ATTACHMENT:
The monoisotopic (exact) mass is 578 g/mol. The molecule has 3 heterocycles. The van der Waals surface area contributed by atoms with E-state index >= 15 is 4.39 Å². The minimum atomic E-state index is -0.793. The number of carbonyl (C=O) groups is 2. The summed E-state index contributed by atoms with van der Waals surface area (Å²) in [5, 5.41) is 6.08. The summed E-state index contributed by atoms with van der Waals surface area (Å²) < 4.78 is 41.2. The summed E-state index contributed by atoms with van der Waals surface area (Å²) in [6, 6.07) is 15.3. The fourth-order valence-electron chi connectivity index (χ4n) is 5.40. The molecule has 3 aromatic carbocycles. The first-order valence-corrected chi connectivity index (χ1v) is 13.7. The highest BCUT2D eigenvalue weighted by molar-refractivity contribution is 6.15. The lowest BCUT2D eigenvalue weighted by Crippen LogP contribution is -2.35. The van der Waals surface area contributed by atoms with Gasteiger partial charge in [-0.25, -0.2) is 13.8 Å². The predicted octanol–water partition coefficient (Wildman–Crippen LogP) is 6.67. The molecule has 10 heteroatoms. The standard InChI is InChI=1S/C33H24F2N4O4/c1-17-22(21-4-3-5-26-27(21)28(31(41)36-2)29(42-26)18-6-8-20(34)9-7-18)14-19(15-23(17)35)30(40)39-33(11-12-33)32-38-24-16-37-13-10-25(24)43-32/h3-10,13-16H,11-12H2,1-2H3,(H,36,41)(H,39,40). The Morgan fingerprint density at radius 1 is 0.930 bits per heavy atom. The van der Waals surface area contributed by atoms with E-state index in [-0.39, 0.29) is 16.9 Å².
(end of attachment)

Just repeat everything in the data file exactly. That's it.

The monoisotopic (exact) mass is 578 g/mol. The molecule has 3 heterocycles. The van der Waals surface area contributed by atoms with E-state index >= 15 is 4.39 Å². The minimum atomic E-state index is -0.793. The number of carbonyl (C=O) groups is 2. The summed E-state index contributed by atoms with van der Waals surface area (Å²) in [5, 5.41) is 6.08. The summed E-state index contributed by atoms with van der Waals surface area (Å²) < 4.78 is 41.2. The summed E-state index contributed by atoms with van der Waals surface area (Å²) in [6, 6.07) is 15.3. The fourth-order valence-electron chi connectivity index (χ4n) is 5.40. The molecule has 3 aromatic carbocycles. The first-order valence-corrected chi connectivity index (χ1v) is 13.7. The highest BCUT2D eigenvalue weighted by molar-refractivity contribution is 6.15. The lowest BCUT2D eigenvalue weighted by Crippen LogP contribution is -2.35. The van der Waals surface area contributed by atoms with Gasteiger partial charge in [-0.25, -0.2) is 13.8 Å². The predicted octanol–water partition coefficient (Wildman–Crippen LogP) is 6.67. The molecule has 10 heteroatoms. The standard InChI is InChI=1S/C33H24F2N4O4/c1-17-22(21-4-3-5-26-27(21)28(31(41)36-2)29(42-26)18-6-8-20(34)9-7-18)14-19(15-23(17)35)30(40)39-33(11-12-33)32-38-24-16-37-13-10-25(24)43-32/h3-10,13-16H,11-12H2,1-2H3,(H,36,41)(H,39,40). The Morgan fingerprint density at radius 1 is 0.930 bits per heavy atom. The van der Waals surface area contributed by atoms with E-state index in [-0.39, 0.29) is 16.9 Å².